Susan Kelly of the Kohler Foundation, Hannah Blunt of the Colby Museum of Art, and Annette Naegel of Georges River Land Trust meet in front of the future Langlais art preserve on River Road in Cushing. (Photo by C. Parrish)
Susan Kelly of the Kohler Foundation, Hannah Blunt of the Colby Museum of Art, and Annette Naegel of Georges River Land Trust meet in front of the future Langlais art preserve on River Road in Cushing. (Photo by C. Parrish)

Visitors to the Bernard "Blackie" Langlais exhibit at the Colby College Museum of Art in Waterville have been stoping by to see if Blackie's grey-shingled house, barns and art studios where he created some of his massive sculptures on River Road in Cushing are open for visitors.

They aren't. But the cars and trucks parked in the driveway next to the large wooden Trojan horse sculpture indicate renovations of the property are under way, and a sculpture and art preserve is expected to open to the public next spring, according to Annette Naegel of the Georges River Land Trust (GRLT).

Langlais, whose best-known work in Maine is the Skowhegan Indian, returned to his native Maine in the 1950s after establishing himself as a New York artist. In the barn and studios on the 90-acre River Road farm that he shared with his wife, Helen, the artist created more than 100 large outdoor sculptures, as well as smaller works of art. The artist died in 1977.

 

The Helen Langlais estate bequeathed the property and a large collection of Blackie Langlais' works to the Colby College museum in 2010, which sold the property to the Kohler Foundation, then gave the foundation 3,000 Langlais works and collaborated in establishing the Langlais Art Trail. The art trail is a collection of Langlais' work, located in 50 institutions in 40 Maine communities. All are open to public view. An art trail map is available at www.langlaisarttrail.org.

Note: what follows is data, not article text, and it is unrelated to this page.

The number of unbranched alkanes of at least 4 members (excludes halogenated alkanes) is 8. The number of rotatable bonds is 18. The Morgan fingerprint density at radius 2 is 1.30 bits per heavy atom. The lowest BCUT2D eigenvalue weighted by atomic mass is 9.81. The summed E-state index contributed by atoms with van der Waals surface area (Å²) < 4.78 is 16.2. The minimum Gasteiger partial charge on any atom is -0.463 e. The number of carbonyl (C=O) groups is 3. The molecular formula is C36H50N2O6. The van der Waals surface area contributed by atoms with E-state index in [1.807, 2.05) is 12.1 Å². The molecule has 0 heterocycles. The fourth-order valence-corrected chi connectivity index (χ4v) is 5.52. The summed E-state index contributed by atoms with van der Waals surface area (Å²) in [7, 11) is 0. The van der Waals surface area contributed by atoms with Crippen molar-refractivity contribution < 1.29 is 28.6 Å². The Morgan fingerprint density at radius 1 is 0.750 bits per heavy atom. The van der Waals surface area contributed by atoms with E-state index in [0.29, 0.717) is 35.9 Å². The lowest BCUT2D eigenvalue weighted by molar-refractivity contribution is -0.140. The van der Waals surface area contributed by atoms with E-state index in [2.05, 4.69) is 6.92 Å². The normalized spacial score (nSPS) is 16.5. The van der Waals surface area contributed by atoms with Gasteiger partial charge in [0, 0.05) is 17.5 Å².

GRLT stepped in to facilitate conserving the Langlais farm and art studios in Cushing into a preserve - the first such property owned by GRLT that combines art, conservation, and public access. The Kohler Foundation, Colby College Museum of Art, Maine Preservation and GRLT are collaborating on the establishment of the preserve.

The Kohler Foundation, which has worked to establish other in-situ art preserves, including the Garden of Eden in Kansas and the Painted Forest in Wisconsin, acquires and holds artistically important property only for as long as necessary to preserve or restore it. They then pass it on to other institutions who will continue that effort, with the stipulation that the property cannot be sold or converted to other uses. The River Road art preserve is their first in New England.

GRLT will take up ownership of the property from Kohler once the buildings are renovated, the outdoor sculptures restored, and the preserve is ready to open to the public, said Naegel.

Art interpretation trails and signage, and a handicapped-accessible trail, are in discussion, according to Naegel. GRLT will also facilitate establishing a Friends of Langlais volunteer group for Langlais enthusiasts, she said.